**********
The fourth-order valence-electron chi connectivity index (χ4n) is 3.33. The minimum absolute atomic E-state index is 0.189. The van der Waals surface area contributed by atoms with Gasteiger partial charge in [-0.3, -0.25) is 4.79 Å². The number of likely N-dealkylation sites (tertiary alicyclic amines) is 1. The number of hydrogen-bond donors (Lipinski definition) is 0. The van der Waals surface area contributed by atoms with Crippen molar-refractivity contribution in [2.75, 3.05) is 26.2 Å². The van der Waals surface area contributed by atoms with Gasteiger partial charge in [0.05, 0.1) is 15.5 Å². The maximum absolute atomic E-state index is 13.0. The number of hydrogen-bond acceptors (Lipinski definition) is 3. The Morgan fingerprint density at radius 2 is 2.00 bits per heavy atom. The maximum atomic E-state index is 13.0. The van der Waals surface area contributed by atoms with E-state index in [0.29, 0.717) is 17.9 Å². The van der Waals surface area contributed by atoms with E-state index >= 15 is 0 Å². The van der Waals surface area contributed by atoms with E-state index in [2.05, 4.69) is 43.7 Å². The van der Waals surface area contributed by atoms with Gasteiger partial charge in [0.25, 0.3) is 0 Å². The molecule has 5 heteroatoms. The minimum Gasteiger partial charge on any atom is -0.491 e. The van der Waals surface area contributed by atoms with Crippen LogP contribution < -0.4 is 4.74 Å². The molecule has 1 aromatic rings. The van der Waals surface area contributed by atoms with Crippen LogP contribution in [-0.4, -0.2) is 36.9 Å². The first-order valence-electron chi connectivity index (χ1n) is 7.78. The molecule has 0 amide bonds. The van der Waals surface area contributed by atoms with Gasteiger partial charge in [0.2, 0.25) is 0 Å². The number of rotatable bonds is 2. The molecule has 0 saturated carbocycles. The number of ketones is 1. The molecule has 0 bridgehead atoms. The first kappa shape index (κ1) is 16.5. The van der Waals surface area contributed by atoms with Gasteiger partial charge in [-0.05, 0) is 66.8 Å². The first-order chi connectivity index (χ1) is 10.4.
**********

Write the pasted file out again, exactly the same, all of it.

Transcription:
The fourth-order valence-electron chi connectivity index (χ4n) is 3.33. The minimum absolute atomic E-state index is 0.189. The van der Waals surface area contributed by atoms with Gasteiger partial charge in [-0.3, -0.25) is 4.79 Å². The number of likely N-dealkylation sites (tertiary alicyclic amines) is 1. The number of hydrogen-bond donors (Lipinski definition) is 0. The van der Waals surface area contributed by atoms with Crippen molar-refractivity contribution in [2.75, 3.05) is 26.2 Å². The van der Waals surface area contributed by atoms with Gasteiger partial charge in [0.05, 0.1) is 15.5 Å². The maximum absolute atomic E-state index is 13.0. The number of hydrogen-bond acceptors (Lipinski definition) is 3. The Morgan fingerprint density at radius 2 is 2.00 bits per heavy atom. The maximum atomic E-state index is 13.0. The van der Waals surface area contributed by atoms with E-state index in [0.29, 0.717) is 17.9 Å². The van der Waals surface area contributed by atoms with E-state index >= 15 is 0 Å². The van der Waals surface area contributed by atoms with E-state index in [2.05, 4.69) is 43.7 Å². The van der Waals surface area contributed by atoms with Gasteiger partial charge in [0.25, 0.3) is 0 Å². The molecule has 5 heteroatoms. The minimum Gasteiger partial charge on any atom is -0.491 e. The van der Waals surface area contributed by atoms with Crippen LogP contribution < -0.4 is 4.74 Å². The molecule has 1 aromatic rings. The van der Waals surface area contributed by atoms with Crippen LogP contribution in [-0.4, -0.2) is 36.9 Å². The first-order valence-electron chi connectivity index (χ1n) is 7.78. The molecule has 0 amide bonds. The van der Waals surface area contributed by atoms with Gasteiger partial charge in [0.2, 0.25) is 0 Å². The number of rotatable bonds is 2. The molecule has 0 saturated carbocycles. The number of ketones is 1. The molecule has 0 bridgehead atoms. The first kappa shape index (κ1) is 16.5. The van der Waals surface area contributed by atoms with Gasteiger partial charge in [-0.05, 0) is 66.8 Å². The first-order chi connectivity index (χ1) is 10.4.